- The Washington Times - Wednesday, July 12, 2006

Morris Siegel, the late sports columnist for The Washington Times, was one of three writers named yesterday as finalists for induction into the writers’ wing of the Baseball Hall of Fame in Cooperstown, N.Y.

Also named were Nick Peters of the Sacramento Bee and Rick Hummel of the St. Louis Post-Dispatch, who are both still writing.

Siegel was nominated for the honor by Thom Loverro, his colleague at The Times and the chairman of the BBWAA’s Baltimore-Washington chapter. A three-member committee of writers who already are members of the Hall of Fame reduced a list of seven nominations to three finalists. Members of the Baseball Writers Association of America will vote on those nominations in November and award one of them the J.G. Taylor Spink Award.

Siegel wrote for The Times from October 1986 until his death June 2, 1994, from liver cancer. Earlier, he was a baseball writer for The Washington Post and a columnist for both the Washington Daily News and the Washington Star. The News closed in 1972 and the Star in 1981.

Widely known for his sardonic, irreverent sense of humor, Siegel also worked at one time or another for nearly every major television and radio outlet in Washington.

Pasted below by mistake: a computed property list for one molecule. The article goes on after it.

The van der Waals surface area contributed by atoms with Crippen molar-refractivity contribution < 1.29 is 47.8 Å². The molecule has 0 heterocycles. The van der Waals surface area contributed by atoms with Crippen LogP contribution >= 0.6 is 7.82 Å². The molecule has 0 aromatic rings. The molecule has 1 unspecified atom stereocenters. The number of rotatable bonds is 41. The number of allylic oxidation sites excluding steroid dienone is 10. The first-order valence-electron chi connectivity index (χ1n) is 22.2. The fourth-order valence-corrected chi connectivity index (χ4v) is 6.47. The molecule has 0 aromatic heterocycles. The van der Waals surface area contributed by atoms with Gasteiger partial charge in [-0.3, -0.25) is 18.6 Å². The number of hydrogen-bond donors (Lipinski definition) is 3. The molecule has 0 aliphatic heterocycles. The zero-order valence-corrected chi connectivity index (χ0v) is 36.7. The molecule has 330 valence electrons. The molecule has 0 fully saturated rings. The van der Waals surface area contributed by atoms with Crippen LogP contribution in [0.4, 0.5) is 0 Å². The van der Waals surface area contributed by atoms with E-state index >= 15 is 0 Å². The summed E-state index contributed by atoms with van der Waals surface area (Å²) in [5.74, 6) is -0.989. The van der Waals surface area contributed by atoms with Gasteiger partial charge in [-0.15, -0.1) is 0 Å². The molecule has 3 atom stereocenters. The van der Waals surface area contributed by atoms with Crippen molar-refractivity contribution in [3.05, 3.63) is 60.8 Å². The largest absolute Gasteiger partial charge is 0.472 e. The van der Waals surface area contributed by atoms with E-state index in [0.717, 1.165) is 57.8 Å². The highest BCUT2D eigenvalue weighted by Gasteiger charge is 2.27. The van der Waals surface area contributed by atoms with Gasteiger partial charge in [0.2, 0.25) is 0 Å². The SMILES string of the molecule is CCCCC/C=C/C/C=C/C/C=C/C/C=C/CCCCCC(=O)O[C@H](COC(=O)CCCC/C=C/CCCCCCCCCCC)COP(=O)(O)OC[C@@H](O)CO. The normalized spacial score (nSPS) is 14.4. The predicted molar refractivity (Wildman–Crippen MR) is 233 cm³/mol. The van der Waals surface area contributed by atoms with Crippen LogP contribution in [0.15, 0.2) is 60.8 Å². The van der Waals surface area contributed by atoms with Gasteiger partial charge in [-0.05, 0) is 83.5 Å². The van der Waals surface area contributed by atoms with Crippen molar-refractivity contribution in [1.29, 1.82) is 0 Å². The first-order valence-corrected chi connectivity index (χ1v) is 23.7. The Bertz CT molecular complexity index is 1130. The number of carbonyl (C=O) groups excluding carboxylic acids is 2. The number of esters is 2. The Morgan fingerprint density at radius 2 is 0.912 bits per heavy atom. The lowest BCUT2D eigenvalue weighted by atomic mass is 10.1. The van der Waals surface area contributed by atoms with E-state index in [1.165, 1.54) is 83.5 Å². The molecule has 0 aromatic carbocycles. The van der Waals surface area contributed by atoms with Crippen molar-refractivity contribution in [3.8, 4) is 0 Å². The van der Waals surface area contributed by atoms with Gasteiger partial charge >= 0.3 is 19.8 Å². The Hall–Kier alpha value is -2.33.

During his tenures at the Star and The Times, Siegel campaigned vigorously for the return of major league baseball to the nation’s capital, which didn’t happen until 11 years after his death when the Montreal Expos moved here and became the Washington Nationals in 2005. When the Star closed, the D.C. Baseball Commission swiftly hired Siegel as a consultant because of his many contacts in the sport.

In his final column for the Star on Aug. 7, 1981, Siegel wrote, “This is a good baseball town. It also is a good theater town, good restaurant town, good anything town as long as the product is good.”

Although he traveled extensively to the World Series, Super Bowl and most other major sports events, Siegel was at his most effective working the phones from his house in Northwest, office or Duke Zeibert’s downtown restaurant — his home away from home.

There was virtually no major sports figure Siegel couldn’t get on the phone, and he asked tough questions that many other so-called reporters avoided. Because of his many years on TV, Siegel was almost as much of a celebrity as some of the famous and near-famous people who hung out at Duke’s and important sports events.

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